The method is adapted from Goericke and Repeta (1993). Filters are extracted in 2 ml of 100% methanol during 1 hour at 4°C in obscurity after ultrasonication (15 s). Extracts are filtered through 0.2µ filters to remove all solid particles, and then loaded into the autosampler which is capable of cooling pigments extracts to 2°C and adding 1 M ammonium acetate (2:1, v/v) prior to injection. Pigments are separated at a flow rate of 0.6 ml/min. The proportion of solvents varies linearly along the separation, programmed as follows (minute; % solvent A; % solvent B) : (0;75;25), (1;50;50), (20;30;70), 25;0;100), (35;0;100), (40;0;75). Solvent A is 70:30 (v/v) methanol: 1 M ammonium acetate and solvent B is 100% methanol. The column is then restored to original conditions during 10 min. Pigments are detected using absorption at 440 nm.
Numeric chromatograms are recorded and processed using the PC1000 Thermo Separations software. Calibration is made using pigments standards purchased from DHI Water and Environment, Horsholm, Denmark.
Filtration and filters storage are made in the same way as above for the HPLC measurements, the main difference being that the filtered volume is only half a liter, which takes usually less than 10 minutes and exerts minimal damages to the cells. Measurements are made at LODyC in Paris, using a F-4500 Hitachi spectrofluorometer. Filters are first ground in 10 ml glass tubes with 6 ml of 90% acetone, using a scratched glass rod, the tubes are stopped and extraction is allowed overnight, at darkness, in a refrigerator. After extraction, the content of each tube is centrifuged, one ml is transferred in a square 1 cm x 1 cm quartz cell, and fluorescence emission excitation spectra are measured in the spectrofluorometer, operating in ratio mode. Measuring parameters are as follows : excitation wavelength varies from 390 to 480 nm, with a 3 nm step, and excitation slit adjusted to 5 nm, and emission is measured from 620 to 720 nm at a 4 nm step, with emission slit adjusted to 10 nm. This yields 31 x 26 = 806 fluorescence measurements for each sample.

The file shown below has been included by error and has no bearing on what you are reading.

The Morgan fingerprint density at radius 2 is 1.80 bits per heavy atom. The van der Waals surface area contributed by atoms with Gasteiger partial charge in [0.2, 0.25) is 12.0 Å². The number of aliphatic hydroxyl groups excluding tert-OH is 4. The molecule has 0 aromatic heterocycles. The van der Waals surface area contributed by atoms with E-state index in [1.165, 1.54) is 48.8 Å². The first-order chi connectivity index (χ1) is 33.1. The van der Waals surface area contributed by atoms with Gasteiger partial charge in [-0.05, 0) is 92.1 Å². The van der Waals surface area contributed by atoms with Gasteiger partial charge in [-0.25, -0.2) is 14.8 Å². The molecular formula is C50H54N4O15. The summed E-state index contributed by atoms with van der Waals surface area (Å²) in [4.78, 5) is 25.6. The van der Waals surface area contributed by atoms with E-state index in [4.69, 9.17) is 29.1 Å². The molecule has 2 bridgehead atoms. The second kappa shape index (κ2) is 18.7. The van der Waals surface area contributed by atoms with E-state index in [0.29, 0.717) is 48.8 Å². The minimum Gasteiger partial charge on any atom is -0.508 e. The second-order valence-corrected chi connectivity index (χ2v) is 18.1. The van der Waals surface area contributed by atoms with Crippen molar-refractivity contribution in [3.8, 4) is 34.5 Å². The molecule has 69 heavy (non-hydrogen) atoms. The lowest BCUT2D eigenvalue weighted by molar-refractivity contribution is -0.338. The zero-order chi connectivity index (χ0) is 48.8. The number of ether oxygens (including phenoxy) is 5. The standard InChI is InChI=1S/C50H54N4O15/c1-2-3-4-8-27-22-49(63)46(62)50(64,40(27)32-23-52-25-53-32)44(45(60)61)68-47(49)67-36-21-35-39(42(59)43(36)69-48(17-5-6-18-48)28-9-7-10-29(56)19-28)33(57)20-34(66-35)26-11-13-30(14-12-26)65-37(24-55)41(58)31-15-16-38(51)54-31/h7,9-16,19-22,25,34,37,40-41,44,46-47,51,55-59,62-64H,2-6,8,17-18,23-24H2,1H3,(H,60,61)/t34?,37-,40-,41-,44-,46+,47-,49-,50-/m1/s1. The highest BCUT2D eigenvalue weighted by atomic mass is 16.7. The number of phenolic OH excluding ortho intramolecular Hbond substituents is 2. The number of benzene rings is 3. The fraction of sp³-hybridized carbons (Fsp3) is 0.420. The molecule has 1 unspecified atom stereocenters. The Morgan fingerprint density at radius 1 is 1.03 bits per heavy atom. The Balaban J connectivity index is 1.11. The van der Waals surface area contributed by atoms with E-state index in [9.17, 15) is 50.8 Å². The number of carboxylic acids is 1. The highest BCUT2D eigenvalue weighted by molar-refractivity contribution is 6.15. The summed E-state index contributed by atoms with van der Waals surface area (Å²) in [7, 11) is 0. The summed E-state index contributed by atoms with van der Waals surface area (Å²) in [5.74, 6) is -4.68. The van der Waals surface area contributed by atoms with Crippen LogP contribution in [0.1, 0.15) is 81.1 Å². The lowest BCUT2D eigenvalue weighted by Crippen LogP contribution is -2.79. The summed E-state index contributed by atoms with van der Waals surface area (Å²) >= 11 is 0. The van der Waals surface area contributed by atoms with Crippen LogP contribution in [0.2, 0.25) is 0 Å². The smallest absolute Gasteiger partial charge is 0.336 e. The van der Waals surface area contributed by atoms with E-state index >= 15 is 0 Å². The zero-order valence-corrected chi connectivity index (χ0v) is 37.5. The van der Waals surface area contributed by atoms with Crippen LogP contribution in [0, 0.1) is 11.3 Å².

Computation of the concentration of chlorophyllous pigments is then made according to Neveux and lantoine (1993), assuming that each one of these 806 fluorescence values is the sum of the contribution of n distinct pigments, with concentrations C1, C2…Cn. The Cis are then estimated as the values that minimize :